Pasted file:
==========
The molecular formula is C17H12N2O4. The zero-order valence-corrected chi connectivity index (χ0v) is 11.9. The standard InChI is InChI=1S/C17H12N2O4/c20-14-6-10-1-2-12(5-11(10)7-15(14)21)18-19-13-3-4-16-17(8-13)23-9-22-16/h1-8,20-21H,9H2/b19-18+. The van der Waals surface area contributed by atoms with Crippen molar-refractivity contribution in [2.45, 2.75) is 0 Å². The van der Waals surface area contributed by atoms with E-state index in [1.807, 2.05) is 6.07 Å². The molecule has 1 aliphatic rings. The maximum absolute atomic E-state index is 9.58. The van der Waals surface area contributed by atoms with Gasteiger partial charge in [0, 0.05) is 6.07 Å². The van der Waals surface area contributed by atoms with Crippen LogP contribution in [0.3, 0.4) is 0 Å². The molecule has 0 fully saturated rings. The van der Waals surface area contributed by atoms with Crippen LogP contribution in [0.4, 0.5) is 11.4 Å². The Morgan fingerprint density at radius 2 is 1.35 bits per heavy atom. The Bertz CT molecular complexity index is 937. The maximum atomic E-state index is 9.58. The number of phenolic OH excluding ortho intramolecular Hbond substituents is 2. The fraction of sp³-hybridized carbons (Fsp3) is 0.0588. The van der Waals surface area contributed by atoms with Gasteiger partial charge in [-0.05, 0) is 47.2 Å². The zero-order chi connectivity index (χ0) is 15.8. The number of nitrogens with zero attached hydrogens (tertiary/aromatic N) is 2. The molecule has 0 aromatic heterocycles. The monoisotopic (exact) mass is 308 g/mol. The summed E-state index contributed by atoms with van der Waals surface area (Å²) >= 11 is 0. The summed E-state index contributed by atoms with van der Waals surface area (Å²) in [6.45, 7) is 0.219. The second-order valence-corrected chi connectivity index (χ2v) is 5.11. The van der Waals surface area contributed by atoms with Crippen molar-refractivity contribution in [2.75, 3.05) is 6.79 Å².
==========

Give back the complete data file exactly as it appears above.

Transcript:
The molecular formula is C17H12N2O4. The zero-order valence-corrected chi connectivity index (χ0v) is 11.9. The standard InChI is InChI=1S/C17H12N2O4/c20-14-6-10-1-2-12(5-11(10)7-15(14)21)18-19-13-3-4-16-17(8-13)23-9-22-16/h1-8,20-21H,9H2/b19-18+. The van der Waals surface area contributed by atoms with Crippen molar-refractivity contribution in [2.45, 2.75) is 0 Å². The van der Waals surface area contributed by atoms with E-state index in [1.807, 2.05) is 6.07 Å². The molecule has 1 aliphatic rings. The maximum absolute atomic E-state index is 9.58. The van der Waals surface area contributed by atoms with Gasteiger partial charge in [0, 0.05) is 6.07 Å². The van der Waals surface area contributed by atoms with Crippen LogP contribution in [0.3, 0.4) is 0 Å². The molecule has 0 fully saturated rings. The van der Waals surface area contributed by atoms with Crippen LogP contribution in [0.4, 0.5) is 11.4 Å². The Morgan fingerprint density at radius 2 is 1.35 bits per heavy atom. The Bertz CT molecular complexity index is 937. The maximum atomic E-state index is 9.58. The number of phenolic OH excluding ortho intramolecular Hbond substituents is 2. The fraction of sp³-hybridized carbons (Fsp3) is 0.0588. The van der Waals surface area contributed by atoms with Gasteiger partial charge in [-0.05, 0) is 47.2 Å². The zero-order chi connectivity index (χ0) is 15.8. The number of nitrogens with zero attached hydrogens (tertiary/aromatic N) is 2. The molecule has 0 aromatic heterocycles. The monoisotopic (exact) mass is 308 g/mol. The summed E-state index contributed by atoms with van der Waals surface area (Å²) >= 11 is 0. The summed E-state index contributed by atoms with van der Waals surface area (Å²) in [6.45, 7) is 0.219. The second-order valence-corrected chi connectivity index (χ2v) is 5.11. The van der Waals surface area contributed by atoms with Crippen molar-refractivity contribution in [2.75, 3.05) is 6.79 Å².